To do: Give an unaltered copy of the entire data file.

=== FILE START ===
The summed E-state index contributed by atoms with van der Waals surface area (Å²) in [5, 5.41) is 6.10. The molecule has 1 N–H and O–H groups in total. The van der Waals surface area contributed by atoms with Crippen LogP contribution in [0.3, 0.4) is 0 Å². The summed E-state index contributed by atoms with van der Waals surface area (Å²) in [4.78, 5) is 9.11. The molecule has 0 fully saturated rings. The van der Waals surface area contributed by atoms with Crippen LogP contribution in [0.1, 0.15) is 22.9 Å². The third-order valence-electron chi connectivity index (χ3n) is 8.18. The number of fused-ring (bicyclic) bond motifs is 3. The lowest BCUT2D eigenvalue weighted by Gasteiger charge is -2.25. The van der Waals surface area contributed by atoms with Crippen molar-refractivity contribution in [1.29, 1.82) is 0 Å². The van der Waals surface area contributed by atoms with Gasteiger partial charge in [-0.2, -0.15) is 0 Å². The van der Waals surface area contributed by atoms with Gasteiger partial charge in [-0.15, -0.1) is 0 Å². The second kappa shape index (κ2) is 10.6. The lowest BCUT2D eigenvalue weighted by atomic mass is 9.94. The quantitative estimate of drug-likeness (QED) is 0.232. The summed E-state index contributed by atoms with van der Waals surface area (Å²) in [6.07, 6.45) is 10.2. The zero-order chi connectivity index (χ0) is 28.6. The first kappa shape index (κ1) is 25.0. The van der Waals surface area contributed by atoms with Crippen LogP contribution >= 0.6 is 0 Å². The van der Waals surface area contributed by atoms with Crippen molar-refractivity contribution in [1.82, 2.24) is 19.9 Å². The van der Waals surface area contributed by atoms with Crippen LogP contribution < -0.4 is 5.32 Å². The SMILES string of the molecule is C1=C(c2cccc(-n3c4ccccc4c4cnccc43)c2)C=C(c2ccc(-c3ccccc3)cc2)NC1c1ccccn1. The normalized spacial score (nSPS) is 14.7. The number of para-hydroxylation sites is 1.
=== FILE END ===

The summed E-state index contributed by atoms with van der Waals surface area (Å²) in [5, 5.41) is 6.10. The molecule has 1 N–H and O–H groups in total. The van der Waals surface area contributed by atoms with Crippen LogP contribution in [0.3, 0.4) is 0 Å². The summed E-state index contributed by atoms with van der Waals surface area (Å²) in [4.78, 5) is 9.11. The molecule has 0 fully saturated rings. The van der Waals surface area contributed by atoms with Crippen LogP contribution in [0.1, 0.15) is 22.9 Å². The third-order valence-electron chi connectivity index (χ3n) is 8.18. The number of fused-ring (bicyclic) bond motifs is 3. The lowest BCUT2D eigenvalue weighted by Gasteiger charge is -2.25. The van der Waals surface area contributed by atoms with Crippen molar-refractivity contribution in [1.29, 1.82) is 0 Å². The van der Waals surface area contributed by atoms with Gasteiger partial charge in [-0.2, -0.15) is 0 Å². The van der Waals surface area contributed by atoms with Gasteiger partial charge in [-0.15, -0.1) is 0 Å². The second kappa shape index (κ2) is 10.6. The lowest BCUT2D eigenvalue weighted by atomic mass is 9.94. The quantitative estimate of drug-likeness (QED) is 0.232. The summed E-state index contributed by atoms with van der Waals surface area (Å²) in [6.07, 6.45) is 10.2. The zero-order chi connectivity index (χ0) is 28.6. The first kappa shape index (κ1) is 25.0. The van der Waals surface area contributed by atoms with Crippen LogP contribution >= 0.6 is 0 Å². The van der Waals surface area contributed by atoms with Crippen molar-refractivity contribution in [1.82, 2.24) is 19.9 Å². The van der Waals surface area contributed by atoms with Crippen LogP contribution < -0.4 is 5.32 Å². The SMILES string of the molecule is C1=C(c2cccc(-n3c4ccccc4c4cnccc43)c2)C=C(c2ccc(-c3ccccc3)cc2)NC1c1ccccn1. The normalized spacial score (nSPS) is 14.7. The number of para-hydroxylation sites is 1.